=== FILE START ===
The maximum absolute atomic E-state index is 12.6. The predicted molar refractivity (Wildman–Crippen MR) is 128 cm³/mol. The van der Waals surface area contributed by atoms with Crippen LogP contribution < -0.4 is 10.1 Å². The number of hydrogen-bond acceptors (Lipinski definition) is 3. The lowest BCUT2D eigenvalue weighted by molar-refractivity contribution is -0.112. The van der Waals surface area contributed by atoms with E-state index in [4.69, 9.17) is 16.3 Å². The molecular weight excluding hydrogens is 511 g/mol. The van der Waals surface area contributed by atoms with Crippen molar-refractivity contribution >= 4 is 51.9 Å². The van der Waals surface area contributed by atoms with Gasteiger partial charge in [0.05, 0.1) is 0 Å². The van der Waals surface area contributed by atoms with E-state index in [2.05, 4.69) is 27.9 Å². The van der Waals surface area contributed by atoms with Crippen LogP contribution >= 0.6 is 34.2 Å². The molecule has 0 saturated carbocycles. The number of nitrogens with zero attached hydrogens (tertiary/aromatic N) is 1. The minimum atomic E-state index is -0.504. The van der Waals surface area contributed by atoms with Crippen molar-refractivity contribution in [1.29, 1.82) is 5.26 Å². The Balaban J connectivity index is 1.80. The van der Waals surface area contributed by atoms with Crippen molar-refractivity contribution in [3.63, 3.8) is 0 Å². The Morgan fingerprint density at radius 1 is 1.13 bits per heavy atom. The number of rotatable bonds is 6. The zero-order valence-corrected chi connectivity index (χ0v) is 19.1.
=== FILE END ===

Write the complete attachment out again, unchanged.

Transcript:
The maximum absolute atomic E-state index is 12.6. The predicted molar refractivity (Wildman–Crippen MR) is 128 cm³/mol. The van der Waals surface area contributed by atoms with Crippen LogP contribution < -0.4 is 10.1 Å². The number of hydrogen-bond acceptors (Lipinski definition) is 3. The lowest BCUT2D eigenvalue weighted by molar-refractivity contribution is -0.112. The van der Waals surface area contributed by atoms with E-state index in [4.69, 9.17) is 16.3 Å². The molecular weight excluding hydrogens is 511 g/mol. The van der Waals surface area contributed by atoms with Crippen molar-refractivity contribution >= 4 is 51.9 Å². The van der Waals surface area contributed by atoms with Gasteiger partial charge in [0.05, 0.1) is 0 Å². The van der Waals surface area contributed by atoms with E-state index in [2.05, 4.69) is 27.9 Å². The van der Waals surface area contributed by atoms with Crippen LogP contribution >= 0.6 is 34.2 Å². The molecule has 0 saturated carbocycles. The number of nitrogens with zero attached hydrogens (tertiary/aromatic N) is 1. The minimum atomic E-state index is -0.504. The van der Waals surface area contributed by atoms with Crippen molar-refractivity contribution in [1.29, 1.82) is 5.26 Å². The Balaban J connectivity index is 1.80. The van der Waals surface area contributed by atoms with Crippen molar-refractivity contribution in [3.63, 3.8) is 0 Å². The Morgan fingerprint density at radius 1 is 1.13 bits per heavy atom. The number of rotatable bonds is 6. The zero-order valence-corrected chi connectivity index (χ0v) is 19.1.